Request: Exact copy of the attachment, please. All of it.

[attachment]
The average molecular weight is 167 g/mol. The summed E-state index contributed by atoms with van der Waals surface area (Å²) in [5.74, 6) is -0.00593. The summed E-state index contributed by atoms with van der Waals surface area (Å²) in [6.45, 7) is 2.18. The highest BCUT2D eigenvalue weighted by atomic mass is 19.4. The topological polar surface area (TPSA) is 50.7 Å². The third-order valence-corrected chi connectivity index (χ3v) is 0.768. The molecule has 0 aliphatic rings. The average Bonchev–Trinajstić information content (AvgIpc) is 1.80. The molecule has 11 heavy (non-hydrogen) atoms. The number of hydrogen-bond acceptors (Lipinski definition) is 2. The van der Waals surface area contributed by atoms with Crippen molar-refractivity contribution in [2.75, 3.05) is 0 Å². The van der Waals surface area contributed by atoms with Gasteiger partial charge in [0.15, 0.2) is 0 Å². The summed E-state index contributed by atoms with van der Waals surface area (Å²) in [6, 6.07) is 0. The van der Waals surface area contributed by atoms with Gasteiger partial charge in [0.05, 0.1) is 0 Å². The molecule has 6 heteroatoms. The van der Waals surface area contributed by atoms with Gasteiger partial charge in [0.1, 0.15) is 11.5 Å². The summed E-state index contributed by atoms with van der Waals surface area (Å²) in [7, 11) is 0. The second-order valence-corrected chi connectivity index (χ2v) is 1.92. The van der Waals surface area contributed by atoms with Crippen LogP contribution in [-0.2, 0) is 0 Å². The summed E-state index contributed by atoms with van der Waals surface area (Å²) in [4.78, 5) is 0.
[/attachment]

The average molecular weight is 167 g/mol. The summed E-state index contributed by atoms with van der Waals surface area (Å²) in [5.74, 6) is -0.00593. The summed E-state index contributed by atoms with van der Waals surface area (Å²) in [6.45, 7) is 2.18. The highest BCUT2D eigenvalue weighted by atomic mass is 19.4. The topological polar surface area (TPSA) is 50.7 Å². The third-order valence-corrected chi connectivity index (χ3v) is 0.768. The molecule has 0 aliphatic rings. The average Bonchev–Trinajstić information content (AvgIpc) is 1.80. The molecule has 11 heavy (non-hydrogen) atoms. The number of hydrogen-bond acceptors (Lipinski definition) is 2. The van der Waals surface area contributed by atoms with Crippen molar-refractivity contribution in [2.75, 3.05) is 0 Å². The van der Waals surface area contributed by atoms with Gasteiger partial charge in [0.15, 0.2) is 0 Å². The summed E-state index contributed by atoms with van der Waals surface area (Å²) in [6, 6.07) is 0. The van der Waals surface area contributed by atoms with Gasteiger partial charge in [0.05, 0.1) is 0 Å². The molecule has 6 heteroatoms. The van der Waals surface area contributed by atoms with Gasteiger partial charge in [0.1, 0.15) is 11.5 Å². The summed E-state index contributed by atoms with van der Waals surface area (Å²) in [7, 11) is 0. The second-order valence-corrected chi connectivity index (χ2v) is 1.92. The van der Waals surface area contributed by atoms with Crippen LogP contribution in [-0.2, 0) is 0 Å². The summed E-state index contributed by atoms with van der Waals surface area (Å²) in [4.78, 5) is 0.